Although unrelated to concrete territorial claims or international tension, it’s notable that both Colombia and Peru each fought against leftist rebels during and after the Cold War, albeit for dramatically different lengths of time and with completely separate intensities. Colombia began fighting against the FARC in the mid-1960s, whereas Peru didn’t start having a problem with the Shining Path until 1980. Both conflicts have pretty much smoldered over and are no longer major factors undermining their national stability in either of these states, but they could always come back in a different form sometime in the future. Additionally, these insurgent groups and/or their successors/offshoots could also be co-opted by foreign patrons for geopolitical purposes (such as the US may do with the Shining Path against TORR), so that’s another reason why the Andean-Amazon wars shouldn’t be overlooked by foreign observers. 

The Condor Years

One of the darkest eras to sweep the continent was undoubtedly during the height of the Cold War, when the US helped organize a series of military-led regime changes all across South America which led to the installment of pro-American juntas. The US “Led From Behind” in facilitating and encouraging the “deep state” integration of these countries’ military and intelligence bureaucracies under the aegis of “anti-communist” cooperation (the so-called “Operation Condor”), the effect of which was that these new governments began a war on their citizens. Tens of thousands of people were tortured and killed all across South America during this time, although the number of victims dramatically varies depending on the country. The US provided intelligence, logistics, and training assistance for many of these crimes, thus making it complicit in the state-sponsored terrorism which swept this part of the world. 

The Condor Years will never be forgotten because of the lasting impression that they left upon the population, though each society is somewhat divided over how to assess this era. Leftists generally agree that this was a reign of US-backed terror which ravaged their countries, while citizens of a right-wing disposition sometimes defend the abuses during this time as a painfully necessary sacrifice in order to root out the internal conspirators that wanted to overthrow the state on behalf of “international communism”. The divergence in historical interpretation is once more becoming a relevant political point. Leftists, in reaction to the events of that era, vowed to never again have their countries fall under the US’ influence, and the widespread sympathy that many of their compatriots had for their cause after all of the suffering that they experienced during the rule of pro-American right-wing military governments was enough to propel them into power during the “Pink Tide” (which will be discussed soon).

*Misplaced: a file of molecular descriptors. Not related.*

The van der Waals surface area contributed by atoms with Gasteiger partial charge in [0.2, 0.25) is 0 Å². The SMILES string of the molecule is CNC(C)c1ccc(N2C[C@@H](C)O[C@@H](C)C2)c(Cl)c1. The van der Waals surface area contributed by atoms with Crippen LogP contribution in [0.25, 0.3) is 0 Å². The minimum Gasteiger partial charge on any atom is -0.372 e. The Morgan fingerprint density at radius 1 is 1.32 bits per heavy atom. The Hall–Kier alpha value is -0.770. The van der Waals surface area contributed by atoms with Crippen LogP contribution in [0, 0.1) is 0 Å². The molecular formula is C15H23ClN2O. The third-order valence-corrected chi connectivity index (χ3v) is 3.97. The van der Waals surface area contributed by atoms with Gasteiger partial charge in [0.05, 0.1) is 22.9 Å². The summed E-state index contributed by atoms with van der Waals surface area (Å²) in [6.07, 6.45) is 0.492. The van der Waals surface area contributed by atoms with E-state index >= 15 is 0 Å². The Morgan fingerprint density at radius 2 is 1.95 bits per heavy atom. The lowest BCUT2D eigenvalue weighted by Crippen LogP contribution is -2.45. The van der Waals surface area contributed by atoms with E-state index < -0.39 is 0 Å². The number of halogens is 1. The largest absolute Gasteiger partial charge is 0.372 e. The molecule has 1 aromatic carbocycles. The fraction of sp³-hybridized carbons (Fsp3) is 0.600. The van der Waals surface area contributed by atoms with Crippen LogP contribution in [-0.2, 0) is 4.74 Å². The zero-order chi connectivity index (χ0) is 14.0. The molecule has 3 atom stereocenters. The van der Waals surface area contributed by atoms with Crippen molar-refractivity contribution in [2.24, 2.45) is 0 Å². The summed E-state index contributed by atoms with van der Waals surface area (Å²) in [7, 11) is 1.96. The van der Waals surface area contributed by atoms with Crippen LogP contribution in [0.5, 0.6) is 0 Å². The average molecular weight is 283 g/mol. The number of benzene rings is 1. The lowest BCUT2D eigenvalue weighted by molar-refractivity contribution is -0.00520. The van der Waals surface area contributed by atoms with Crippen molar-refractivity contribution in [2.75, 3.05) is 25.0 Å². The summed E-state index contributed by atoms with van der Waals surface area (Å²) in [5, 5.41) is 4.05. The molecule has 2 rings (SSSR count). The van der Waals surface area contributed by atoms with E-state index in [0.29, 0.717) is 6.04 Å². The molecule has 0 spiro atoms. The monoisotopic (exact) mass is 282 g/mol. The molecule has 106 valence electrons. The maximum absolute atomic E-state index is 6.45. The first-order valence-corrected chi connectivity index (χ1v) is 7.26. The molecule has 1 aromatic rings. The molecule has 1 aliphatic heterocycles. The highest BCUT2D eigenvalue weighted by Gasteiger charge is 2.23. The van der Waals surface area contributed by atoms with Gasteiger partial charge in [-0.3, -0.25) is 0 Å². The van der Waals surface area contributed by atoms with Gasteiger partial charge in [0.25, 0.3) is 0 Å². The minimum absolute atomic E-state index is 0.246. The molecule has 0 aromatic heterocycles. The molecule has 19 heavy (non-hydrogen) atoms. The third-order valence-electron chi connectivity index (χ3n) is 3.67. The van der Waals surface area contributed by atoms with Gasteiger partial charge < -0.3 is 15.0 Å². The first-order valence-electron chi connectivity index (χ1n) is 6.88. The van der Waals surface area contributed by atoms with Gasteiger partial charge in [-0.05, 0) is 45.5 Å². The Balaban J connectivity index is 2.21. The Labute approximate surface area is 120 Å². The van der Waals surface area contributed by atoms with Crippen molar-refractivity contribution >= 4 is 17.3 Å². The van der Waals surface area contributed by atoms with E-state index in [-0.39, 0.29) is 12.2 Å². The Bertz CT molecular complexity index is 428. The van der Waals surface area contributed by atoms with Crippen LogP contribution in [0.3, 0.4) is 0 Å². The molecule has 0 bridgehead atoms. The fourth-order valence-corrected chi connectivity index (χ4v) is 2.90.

Anything overtly associated with the right wing was shunned as evoking the traumatic memory of widespread abuses and foreign dominance, which is why this group of politicians fared very poorly for a while. At the height of the “Pink Tide” and when most of the South American governments were leftist-socialist, they were able to build off of the legacy of “deep state” strategic cooperation that the US inadvertently first spearheaded for them with Operation Condor in order to boost their collective strength for the benefit of their continent. After a while, however, the perceived mismanagement, excesses, and objectively occurring US covert interference prompted the pendulum to purposely swing back to the right and initiated a series of region-wide regime changes which have worked out to Washington’s ultimate favor. The author refers to this ongoing period of New Cold War right-wing governments as Operation Condor 2.0 in reference to the previous Old Cold War era of the past, and without understanding the legacy of the original Condor Years, one can’t fully grasp the magnitude of what’s happening in South America today because it’s so structurally similar.